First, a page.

Skip to content
Link copied to clipboard

Recess coaches help kids play, and that helps them to learn

Program in 9 schools shows promise, but kids out-of-shape

Joe Cokes of Oakland, Calif., is a "recess coach" hired to help kids learn to play constructively during recess. (Alejandro A. Alvarez/Staff Photographer)
Joe Cokes of Oakland, Calif., is a "recess coach" hired to help kids learn to play constructively during recess. (Alejandro A. Alvarez/Staff Photographer)Read more

Fourth-graders at the William Dick School, in North Philly, listened intently yesterday as they learned the rules of dodgeball.

"If someone taps you with the ball, you're out," said "recess coach" Joe Cokes, demonstrating by touching a ball to a student's chest. "If you don't catch the ball, you're out."

After a few more lessons, Cokes blew his whistle and the kids sprinted to their sides to play.

Cokes is one of several "recess coaches" from a youth-fitness advocacy group that's in the city this week teaching kids in nine district schools how to play nice during recess.

Playworks, a California-based nonprofit, not only teaches low-income students across the nation how to play games, but how to lead games and equip the students with leadership skills to solve conflicts on their own, said Jill Vialet, who founded the group 15 years ago.

The group, formerly known as Sport4Kids, operates in urban districts in 10 other large cities and is here as part of a pilot program.

"Kids spend more time in virtual play these days," Vialet said, explaining why a program such as this is needed. "If I had a choice between watching Brady Bunch inside or playing outside unsupervised, I want to be outside.

"Nowadays, children don't have that choice anymore."

That's because in many of the city's poor neighborhoods it's not safe to play in the streets or parks, she said. As a result, kids come to school not knowing how to play with each other or solve arguments on their own.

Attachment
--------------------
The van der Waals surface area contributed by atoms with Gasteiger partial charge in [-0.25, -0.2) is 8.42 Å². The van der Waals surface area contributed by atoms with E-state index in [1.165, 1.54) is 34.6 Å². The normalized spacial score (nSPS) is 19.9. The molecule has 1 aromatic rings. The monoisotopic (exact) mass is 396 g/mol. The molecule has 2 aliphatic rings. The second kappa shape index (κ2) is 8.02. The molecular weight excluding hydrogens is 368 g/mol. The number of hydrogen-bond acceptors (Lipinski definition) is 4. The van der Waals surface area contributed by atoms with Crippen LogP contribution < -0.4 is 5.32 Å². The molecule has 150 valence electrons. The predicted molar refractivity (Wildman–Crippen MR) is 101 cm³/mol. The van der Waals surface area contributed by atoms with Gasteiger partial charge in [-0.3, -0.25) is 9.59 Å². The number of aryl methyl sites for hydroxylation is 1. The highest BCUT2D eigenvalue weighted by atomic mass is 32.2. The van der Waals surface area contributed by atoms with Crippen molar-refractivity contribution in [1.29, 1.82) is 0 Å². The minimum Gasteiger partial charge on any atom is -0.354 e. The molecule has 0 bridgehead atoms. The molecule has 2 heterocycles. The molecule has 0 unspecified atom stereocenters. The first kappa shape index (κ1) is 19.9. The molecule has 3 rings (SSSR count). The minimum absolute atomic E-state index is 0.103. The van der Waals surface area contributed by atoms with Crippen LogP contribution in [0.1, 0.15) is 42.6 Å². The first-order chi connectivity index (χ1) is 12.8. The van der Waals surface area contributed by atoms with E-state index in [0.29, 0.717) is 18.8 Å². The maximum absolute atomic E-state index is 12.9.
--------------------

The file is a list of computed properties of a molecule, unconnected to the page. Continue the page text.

Studies conducted on the national model found that there were fewer fights and suspensions at schools where the program has run, and students improved socially and academically, she said.

Principal Amy Williams said that recess is one of the most challenging times of the school day and that she's considering making the program permanent.

"There's so much focus on instruction that people look negatively at play," Williams said. "[Structured play is] not only healthy, but it helps improve instruction."

The program, which joined up here with the Eagles Youth Partnership, also runs team leagues, after-school sports, a leadership program and classroom game time, during which students and their teachers interact indoors.

The program couldn't have come at a better time in the city, said Cokes, a former football player from Oakland, Calif., who said that Philly kids are the most out-of-shape of all students in cities he's visited since joining Playworks six years ago.

"These kids are out of shape out here," he said. "They come out [of the lunchroom] with soda, candy and chips and sometimes just lay around."

In Philadelphia, 57 percent of kids - and 70 percent of black and Latino children - are either obese or overweight, said Giridhar Mallya, director of policy and planning for the city's Health Department.

"This will be the first generation to live fewer years than their parents," he said.

In Harrisburg yesterday, the state Board of Education voted to advance a draft regulation that would greatly increase the exercise that most students get during school hours and toughen nutritional guidelines for the food served in public schools.

District officials have committed to improving the health and wellness curriculum, said BettyAnn Creighton, director of the district's Health, Safety and Physical Education office.

"The benefits [of socialized recess] are endless," she said. "We want [the activity] to be of value - it increases social skills and reduces injuries."

She added that principals who decide to invite Playworks back for the full year in the fall are responsible for paying roughly $23,000 for their services.

Each school is assigned a coach who teaches students - as well as school staff - activities from a playbook with more than 500 games in it, said Playworks' Marjorie Nightingale, who is supervising the Philadelphia program.

Kids play Tag, Switch, Four-Square and, to resolve potential conflict, kids do Rock, Paper, Scissors.

As the pilot program comes to an end today, Cokes said that students should be able to continue with the lessons they've learned. Junior coaches, usually older students, will be put in charge of leading games, he said.

Meanwhile, fourth-grade teacher Dana Swetkowski said that she's noticed a difference in her students since Cokes rolled into the school on Monday.

"Some kids have anger [problems], but I've noticed a positive attitude across the board," she said.

"Did I do good, Coach?" one student asked from inside a second-floor window of the school after recess. "Yeah, you're doing great," Cokes replied.

"Am I an athlete?" the boy asked, flexing a scrawny arm. Before Cokes could reply, the boy answered, "I am an athlete," then darted off.

The Associated Press contributed to this report.